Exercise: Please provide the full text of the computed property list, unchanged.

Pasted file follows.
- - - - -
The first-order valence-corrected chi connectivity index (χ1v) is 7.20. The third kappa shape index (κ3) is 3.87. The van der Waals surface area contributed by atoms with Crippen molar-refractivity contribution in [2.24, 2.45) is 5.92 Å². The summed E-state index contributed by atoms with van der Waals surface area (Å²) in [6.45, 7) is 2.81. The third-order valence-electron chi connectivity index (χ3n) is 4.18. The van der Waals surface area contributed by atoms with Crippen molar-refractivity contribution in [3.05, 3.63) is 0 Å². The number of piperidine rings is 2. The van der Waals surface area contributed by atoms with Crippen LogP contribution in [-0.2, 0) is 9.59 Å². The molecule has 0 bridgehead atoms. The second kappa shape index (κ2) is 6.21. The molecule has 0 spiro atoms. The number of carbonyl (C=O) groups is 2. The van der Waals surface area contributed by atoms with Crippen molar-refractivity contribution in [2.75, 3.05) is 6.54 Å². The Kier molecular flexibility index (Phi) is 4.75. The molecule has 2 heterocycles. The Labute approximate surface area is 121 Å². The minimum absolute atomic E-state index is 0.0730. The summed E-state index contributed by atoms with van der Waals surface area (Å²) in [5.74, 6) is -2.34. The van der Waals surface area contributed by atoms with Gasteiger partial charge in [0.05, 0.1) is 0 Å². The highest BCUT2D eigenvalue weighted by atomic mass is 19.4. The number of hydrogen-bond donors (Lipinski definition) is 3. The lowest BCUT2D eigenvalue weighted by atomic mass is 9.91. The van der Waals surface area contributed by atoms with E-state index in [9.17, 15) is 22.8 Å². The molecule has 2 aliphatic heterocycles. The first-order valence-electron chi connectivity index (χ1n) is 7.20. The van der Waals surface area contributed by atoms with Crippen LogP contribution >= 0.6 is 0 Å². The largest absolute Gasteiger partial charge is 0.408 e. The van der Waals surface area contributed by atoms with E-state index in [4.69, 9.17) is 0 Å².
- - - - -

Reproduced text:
The first-order valence-corrected chi connectivity index (χ1v) is 7.20. The third kappa shape index (κ3) is 3.87. The van der Waals surface area contributed by atoms with Crippen molar-refractivity contribution in [2.24, 2.45) is 5.92 Å². The summed E-state index contributed by atoms with van der Waals surface area (Å²) in [6.45, 7) is 2.81. The third-order valence-electron chi connectivity index (χ3n) is 4.18. The van der Waals surface area contributed by atoms with Crippen molar-refractivity contribution in [3.05, 3.63) is 0 Å². The number of piperidine rings is 2. The van der Waals surface area contributed by atoms with Crippen LogP contribution in [-0.2, 0) is 9.59 Å². The molecule has 0 bridgehead atoms. The second kappa shape index (κ2) is 6.21. The molecule has 0 spiro atoms. The number of carbonyl (C=O) groups is 2. The van der Waals surface area contributed by atoms with Crippen molar-refractivity contribution in [2.75, 3.05) is 6.54 Å². The Kier molecular flexibility index (Phi) is 4.75. The molecule has 2 heterocycles. The Labute approximate surface area is 121 Å². The minimum absolute atomic E-state index is 0.0730. The summed E-state index contributed by atoms with van der Waals surface area (Å²) in [5.74, 6) is -2.34. The van der Waals surface area contributed by atoms with Gasteiger partial charge in [0.05, 0.1) is 0 Å². The highest BCUT2D eigenvalue weighted by atomic mass is 19.4. The number of hydrogen-bond donors (Lipinski definition) is 3. The lowest BCUT2D eigenvalue weighted by atomic mass is 9.91. The van der Waals surface area contributed by atoms with E-state index in [9.17, 15) is 22.8 Å². The molecule has 2 aliphatic heterocycles. The first-order valence-electron chi connectivity index (χ1n) is 7.20. The van der Waals surface area contributed by atoms with Crippen LogP contribution >= 0.6 is 0 Å². The largest absolute Gasteiger partial charge is 0.408 e. The van der Waals surface area contributed by atoms with E-state index in [4.69, 9.17) is 0 Å².